In fact, during the 3rd quarter fund update from October 20, portfolio manager Adam Sparkman had this to say about the current state of the market dynamics:
At the end of 2018, as well as in early 2020, we had a similar dynamic where the broader closed end market had dislocations across global equity and multi-assets, funds in particular, similar to what we’ve seen in 2022. And I think the encouraging thing is that those gaps for the market really closed pretty quickly, as market sentiment improved. … I do want to reiterate that while environments like today are obviously challenging for investors, as well as you as shareholders, as Christian mentioned in the beginning of the call, it does present really attractive opportunities for active managers, like ourselves.
The year 2022 has been a challenging time for many investors, especially those who have never experienced a severe bear market where both stocks and bonds lost value and very few asset classes offered any real downside protection from inflation and rising interest rates. On the other hand, for investors with a long-term mindset and who are willing to take on a reasonable level of risk to generate future increasing passive income streams, the two funds that I highlighted in this article present compelling buying opportunities.
With XFLT there is some guaranteed income from CLOs and leveraged loans that have become undervalued due to increasing fears of worsening credit markets and rising inflation along with the Fed’s efforts to contain inflation by increasing the base lending rates. Those fears have led to a reduction in the fund’s NAV that have then resulted in a drop in market price to near 52-week lows as I write this. The total return performance of the fund in the past year has been abysmal, however, over the past 3 years the total return by NAV of the fund has beaten the benchmark by nearly 2 percentage points.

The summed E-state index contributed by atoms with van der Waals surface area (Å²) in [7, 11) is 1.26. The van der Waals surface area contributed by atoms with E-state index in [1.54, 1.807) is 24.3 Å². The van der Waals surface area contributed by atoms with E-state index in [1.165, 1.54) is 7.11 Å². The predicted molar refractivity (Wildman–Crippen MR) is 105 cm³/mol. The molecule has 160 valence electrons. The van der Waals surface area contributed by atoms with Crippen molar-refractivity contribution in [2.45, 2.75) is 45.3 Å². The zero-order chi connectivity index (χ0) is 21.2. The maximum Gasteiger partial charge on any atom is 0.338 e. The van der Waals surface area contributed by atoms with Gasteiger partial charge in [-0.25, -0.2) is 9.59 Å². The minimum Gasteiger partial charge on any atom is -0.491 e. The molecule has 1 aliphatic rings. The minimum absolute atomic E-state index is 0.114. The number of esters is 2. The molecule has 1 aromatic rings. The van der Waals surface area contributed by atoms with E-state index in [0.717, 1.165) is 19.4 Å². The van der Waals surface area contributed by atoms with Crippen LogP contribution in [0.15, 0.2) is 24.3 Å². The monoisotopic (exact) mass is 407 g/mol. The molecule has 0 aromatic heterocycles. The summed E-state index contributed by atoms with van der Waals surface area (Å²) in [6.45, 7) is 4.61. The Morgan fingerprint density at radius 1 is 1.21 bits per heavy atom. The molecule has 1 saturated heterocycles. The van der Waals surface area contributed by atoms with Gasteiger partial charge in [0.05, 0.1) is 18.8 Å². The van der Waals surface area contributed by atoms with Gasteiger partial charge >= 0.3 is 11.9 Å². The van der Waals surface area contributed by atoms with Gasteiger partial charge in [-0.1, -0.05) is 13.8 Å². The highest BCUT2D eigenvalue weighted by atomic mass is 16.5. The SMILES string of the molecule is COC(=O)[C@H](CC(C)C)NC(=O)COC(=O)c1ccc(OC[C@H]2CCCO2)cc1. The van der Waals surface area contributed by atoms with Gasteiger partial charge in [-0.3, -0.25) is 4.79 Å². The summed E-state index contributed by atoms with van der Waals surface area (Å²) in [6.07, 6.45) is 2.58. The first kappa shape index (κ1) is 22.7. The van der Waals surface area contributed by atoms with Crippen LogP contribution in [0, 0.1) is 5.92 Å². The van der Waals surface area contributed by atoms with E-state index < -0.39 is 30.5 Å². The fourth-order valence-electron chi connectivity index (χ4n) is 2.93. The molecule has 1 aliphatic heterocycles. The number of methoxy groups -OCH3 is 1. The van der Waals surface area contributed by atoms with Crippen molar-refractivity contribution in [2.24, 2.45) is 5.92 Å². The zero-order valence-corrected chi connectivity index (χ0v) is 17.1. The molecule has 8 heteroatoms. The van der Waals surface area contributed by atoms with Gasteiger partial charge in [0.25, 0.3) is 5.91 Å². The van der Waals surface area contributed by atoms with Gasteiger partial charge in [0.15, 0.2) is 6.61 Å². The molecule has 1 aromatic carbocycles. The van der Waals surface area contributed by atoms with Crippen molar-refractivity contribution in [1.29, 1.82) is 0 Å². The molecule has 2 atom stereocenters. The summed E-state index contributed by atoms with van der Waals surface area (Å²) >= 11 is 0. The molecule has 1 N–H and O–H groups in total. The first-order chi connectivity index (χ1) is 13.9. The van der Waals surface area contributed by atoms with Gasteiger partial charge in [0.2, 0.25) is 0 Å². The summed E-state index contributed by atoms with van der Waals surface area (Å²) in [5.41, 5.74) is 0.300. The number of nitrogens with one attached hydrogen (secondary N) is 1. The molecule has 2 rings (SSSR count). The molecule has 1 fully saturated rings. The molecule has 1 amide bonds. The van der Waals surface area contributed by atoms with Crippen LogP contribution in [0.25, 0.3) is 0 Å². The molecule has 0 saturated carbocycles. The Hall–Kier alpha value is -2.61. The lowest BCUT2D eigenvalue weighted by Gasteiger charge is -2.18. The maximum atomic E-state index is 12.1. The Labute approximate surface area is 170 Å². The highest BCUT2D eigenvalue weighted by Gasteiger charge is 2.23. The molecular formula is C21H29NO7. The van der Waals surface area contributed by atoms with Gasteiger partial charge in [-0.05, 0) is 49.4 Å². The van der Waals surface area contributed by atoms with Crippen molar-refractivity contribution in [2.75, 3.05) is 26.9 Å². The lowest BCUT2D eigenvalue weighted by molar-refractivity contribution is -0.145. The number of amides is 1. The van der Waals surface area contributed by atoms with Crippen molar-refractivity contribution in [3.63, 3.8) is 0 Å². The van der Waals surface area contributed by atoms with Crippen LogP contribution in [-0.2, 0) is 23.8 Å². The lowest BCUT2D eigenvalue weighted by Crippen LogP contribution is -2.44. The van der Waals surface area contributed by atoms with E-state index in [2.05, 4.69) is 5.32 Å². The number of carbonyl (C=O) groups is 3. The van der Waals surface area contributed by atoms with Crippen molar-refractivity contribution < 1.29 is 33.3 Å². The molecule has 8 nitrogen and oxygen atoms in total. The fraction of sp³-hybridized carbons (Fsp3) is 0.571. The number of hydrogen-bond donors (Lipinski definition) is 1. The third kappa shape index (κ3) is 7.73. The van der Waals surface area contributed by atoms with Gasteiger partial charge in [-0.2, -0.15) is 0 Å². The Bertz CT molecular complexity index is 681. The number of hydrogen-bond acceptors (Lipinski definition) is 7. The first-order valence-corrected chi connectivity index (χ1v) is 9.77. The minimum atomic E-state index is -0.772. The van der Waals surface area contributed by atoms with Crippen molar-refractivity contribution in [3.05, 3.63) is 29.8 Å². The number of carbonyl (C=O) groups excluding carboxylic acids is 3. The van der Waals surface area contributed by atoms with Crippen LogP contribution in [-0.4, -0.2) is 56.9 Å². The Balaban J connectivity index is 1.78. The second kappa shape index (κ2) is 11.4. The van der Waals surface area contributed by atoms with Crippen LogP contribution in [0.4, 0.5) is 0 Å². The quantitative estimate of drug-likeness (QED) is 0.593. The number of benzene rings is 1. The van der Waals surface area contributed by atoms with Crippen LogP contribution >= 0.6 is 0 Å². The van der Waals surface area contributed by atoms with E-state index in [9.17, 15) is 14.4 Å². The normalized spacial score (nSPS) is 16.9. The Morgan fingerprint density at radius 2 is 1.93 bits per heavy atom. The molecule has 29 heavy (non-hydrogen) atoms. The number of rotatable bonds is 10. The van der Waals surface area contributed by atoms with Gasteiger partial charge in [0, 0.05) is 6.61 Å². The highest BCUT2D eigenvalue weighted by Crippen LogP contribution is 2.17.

As it is often stated, past performance is no guarantee of future results, and with the possibility of a recovery in the credit markets looking more likely after the election is concluded, investors may have a rare opportunity to take advantage of the current low market price to establish a future income stream with a yield on cost of more than 14%.
With the potential upcoming recovery in equities based on past market history in post-election years, the opportunity for TBLD to take advantage of market mispricing offers a different and unique opportunity for investors with a long-term horizon and an income-focused perspective. The hybrid approach to the fund’s portfolio construction enables the fund managers to take advantage of a rebounding bond market along with undervalued, high-quality dividend paying global equity positions that offer future capital appreciation potential along with a recurring income stream.
With an aging global population demanding income for retirement, Thornburg offers income seeking investors a CEF that provides that income now from globally diversified sources. The opportunities that are present in the market today can be taken advantage by the portfolio managers to acquire quality assets at low prices with the potential for capital appreciation to further increase the total return of the fund over time.
For these reasons, I recommend investors acquire shares in both funds that I covered in this article, XFLT and TBLD, if you are interested in securing an income stream for retirement and your investing horizon is at least five to ten years or more. The market volatility may continue, and the prices of both funds may fall again if the bear market resumes its downward trajectory. Meanwhile, I believe that the steady income stream and the opportunity to increase the total return by reinvesting at lower prices justifies the potential downside risk for investors with a reasonable risk tolerance.